Tesla Turbine

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  • Topic: Force, Tesla turbine, Boundary layer
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  • Published : April 24, 2013
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11/19/2012
MARE 451 Senior Design Capstone Project 1 Fall 2012 |
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Brian Tiefenthaler
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Brian Tiefenthaler
| MLP’s MARE 451 Sr. Design Tesla Turbine|

| MLP’s MARE 451 Sr. Design Tesla Turbine|

Table of Contents

Duties and responsibilitiesPage 3
Discussion of Tesla TurbinePage 4
Brian’s Responsibilities Page 7
Drag Force equationsPage 7
Torque equationsPage 9
Horsepower equationsPage 10
Pump specificationsPage 11
Pump equationsPage 12
Bearing selectionsPage 15
Pro E ModelingPage 17
Tesla Turbine ResultsPage 25
End Remarks and ConclusionPage 28
Works CitedPage 29
Personal NotesAppendix A
Table of Contents
Caleb Fonner’s Personal NotesAppendix B
Norman Hilliard’s Personal NotesAppendix C
Jake Schirber’sAppendix D

MLP Tesla Turbine group member’s duties
Team MLP (Tesla turbine)
Caleb Fonner
* Head of stress analysis
* Head of materials analysis
Norman Hilliard
* Head of fluid system analysis
* Helped with stress analysis
Jake Schirber
* Power
* Helped with stress analysis
Brian Tiefenthaler
* Pro E/CAD designer
* Helped with fluid analysis
* Helped with stress analysis
*

Project Discussion
The Tesla turbine for MARE 451 Senior Design Capstone Project 1 has been broken up into sections for analysis and design by individual members of the group. My responsibilities included; * Stresses on the shaft within the turbine

* Help with fluid dynamics through the piping system leading up to the turbine * All Pro E drawings
* Full analysis of the system as a whole.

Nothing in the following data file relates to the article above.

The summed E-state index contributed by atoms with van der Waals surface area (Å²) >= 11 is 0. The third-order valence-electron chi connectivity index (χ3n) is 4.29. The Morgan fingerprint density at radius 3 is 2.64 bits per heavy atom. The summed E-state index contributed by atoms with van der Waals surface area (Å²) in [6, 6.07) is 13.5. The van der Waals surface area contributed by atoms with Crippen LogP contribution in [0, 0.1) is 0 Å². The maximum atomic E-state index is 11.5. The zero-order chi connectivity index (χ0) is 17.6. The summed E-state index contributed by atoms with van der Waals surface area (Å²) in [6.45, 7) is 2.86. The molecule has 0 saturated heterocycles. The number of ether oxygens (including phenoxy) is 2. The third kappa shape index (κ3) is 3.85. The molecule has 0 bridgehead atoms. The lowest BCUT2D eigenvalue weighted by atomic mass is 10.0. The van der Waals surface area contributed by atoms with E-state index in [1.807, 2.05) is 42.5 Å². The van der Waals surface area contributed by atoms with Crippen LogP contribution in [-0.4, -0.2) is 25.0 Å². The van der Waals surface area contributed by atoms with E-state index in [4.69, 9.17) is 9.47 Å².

A Tesla turbine is essentially a bladeless centripetal flow turbine. Nikola Tesla (1856-1943) designed and patented this device in 1913. Even though our design uses 15 “blades” it is considered a bladeless turbine because it utilizes the boundary layer effect. Boundary layer is defined for this project as the thin layer of water closest to the wall of the turbine. As the working fluid enters the turbine chamber it is applied to the edge of the disks, the fluid drags on the disks by means of viscosity and adhesion of the surface layer of the fluid. The fluid adds energy to the disks and that energy turns into rotational force which will turn the disks, turning the turbine shaft. Tesla turbines are rated for efficiencies of above 60% up to 95%, the purpose of this design is to create a turbine that uses saltwater as its working fluid coming the sea while the ship is underway. Using the “waste” seawater we will be able to convert it to rotational energy to drive any number or smaller pumps replacing the motor and reducing operating costs. Our turbine is comprised of 20 6” diameter 0.125” thick disks spaced 0.0625” apart from each other. The casing has a rough diameter of 6.75” leaving 0.75” clearance between the wall and the edge of the disks. The working fluid enters the turbine chamber near the top and exits through the bottom of the turbine. Due to the nature of our chosen working fluid, seawater heavy calculations were needed in fluid dynamics. Calculations were needed from the inlet at the sea to the sea strainer, through the piping system, across a butterfly valve to throttle the inlet velocity of the turbine down to the desired velocity. The whole of the turbine needed to be analyzed to determine the force on the individual disks due to the fluid, the pressure drop across the disks, and the forces exerted on the shaft due to the fluid. The forced produced on the disks Fd was then taken and torque per disk was discovered, and then total torque applied to the shaft was calculated. The forces applied to the shaft needed to be determined in order to select the proper bearing for this system. The bearing needed to be able to handle the load applied by the shaft within a certain...
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